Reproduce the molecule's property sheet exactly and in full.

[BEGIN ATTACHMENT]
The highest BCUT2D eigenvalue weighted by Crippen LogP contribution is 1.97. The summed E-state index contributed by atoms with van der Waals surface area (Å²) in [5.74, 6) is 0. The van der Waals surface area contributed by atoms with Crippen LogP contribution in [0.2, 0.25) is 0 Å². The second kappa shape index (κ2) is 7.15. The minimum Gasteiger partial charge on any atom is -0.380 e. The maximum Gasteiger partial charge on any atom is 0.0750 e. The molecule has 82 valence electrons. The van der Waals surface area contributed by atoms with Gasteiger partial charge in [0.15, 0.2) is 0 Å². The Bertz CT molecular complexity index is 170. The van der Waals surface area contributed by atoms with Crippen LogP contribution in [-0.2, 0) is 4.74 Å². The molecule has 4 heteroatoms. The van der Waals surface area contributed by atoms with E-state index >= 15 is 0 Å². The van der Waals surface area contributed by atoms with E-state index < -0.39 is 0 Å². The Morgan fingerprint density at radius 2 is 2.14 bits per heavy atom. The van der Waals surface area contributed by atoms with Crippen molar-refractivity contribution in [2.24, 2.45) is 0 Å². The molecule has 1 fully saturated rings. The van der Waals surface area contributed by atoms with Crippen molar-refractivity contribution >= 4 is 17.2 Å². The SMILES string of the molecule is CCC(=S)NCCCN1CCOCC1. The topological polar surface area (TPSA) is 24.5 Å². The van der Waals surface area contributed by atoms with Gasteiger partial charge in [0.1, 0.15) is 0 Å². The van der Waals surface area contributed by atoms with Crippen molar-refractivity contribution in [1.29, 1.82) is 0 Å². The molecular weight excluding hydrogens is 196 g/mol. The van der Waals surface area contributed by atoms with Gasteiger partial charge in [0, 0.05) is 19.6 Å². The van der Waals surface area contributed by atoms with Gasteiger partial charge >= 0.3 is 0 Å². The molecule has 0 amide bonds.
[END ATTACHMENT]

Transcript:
The highest BCUT2D eigenvalue weighted by Crippen LogP contribution is 1.97. The summed E-state index contributed by atoms with van der Waals surface area (Å²) in [5.74, 6) is 0. The van der Waals surface area contributed by atoms with Crippen LogP contribution in [0.2, 0.25) is 0 Å². The second kappa shape index (κ2) is 7.15. The minimum Gasteiger partial charge on any atom is -0.380 e. The maximum Gasteiger partial charge on any atom is 0.0750 e. The molecule has 82 valence electrons. The van der Waals surface area contributed by atoms with Gasteiger partial charge in [0.15, 0.2) is 0 Å². The Bertz CT molecular complexity index is 170. The van der Waals surface area contributed by atoms with Crippen LogP contribution in [-0.2, 0) is 4.74 Å². The molecule has 4 heteroatoms. The van der Waals surface area contributed by atoms with E-state index >= 15 is 0 Å². The van der Waals surface area contributed by atoms with E-state index < -0.39 is 0 Å². The Morgan fingerprint density at radius 2 is 2.14 bits per heavy atom. The van der Waals surface area contributed by atoms with Crippen molar-refractivity contribution in [2.24, 2.45) is 0 Å². The molecule has 1 fully saturated rings. The van der Waals surface area contributed by atoms with Crippen molar-refractivity contribution >= 4 is 17.2 Å². The SMILES string of the molecule is CCC(=S)NCCCN1CCOCC1. The topological polar surface area (TPSA) is 24.5 Å². The van der Waals surface area contributed by atoms with Gasteiger partial charge in [0.1, 0.15) is 0 Å². The van der Waals surface area contributed by atoms with Crippen molar-refractivity contribution in [1.29, 1.82) is 0 Å². The molecular weight excluding hydrogens is 196 g/mol. The van der Waals surface area contributed by atoms with Gasteiger partial charge in [0, 0.05) is 19.6 Å². The van der Waals surface area contributed by atoms with Gasteiger partial charge >= 0.3 is 0 Å². The molecule has 0 amide bonds.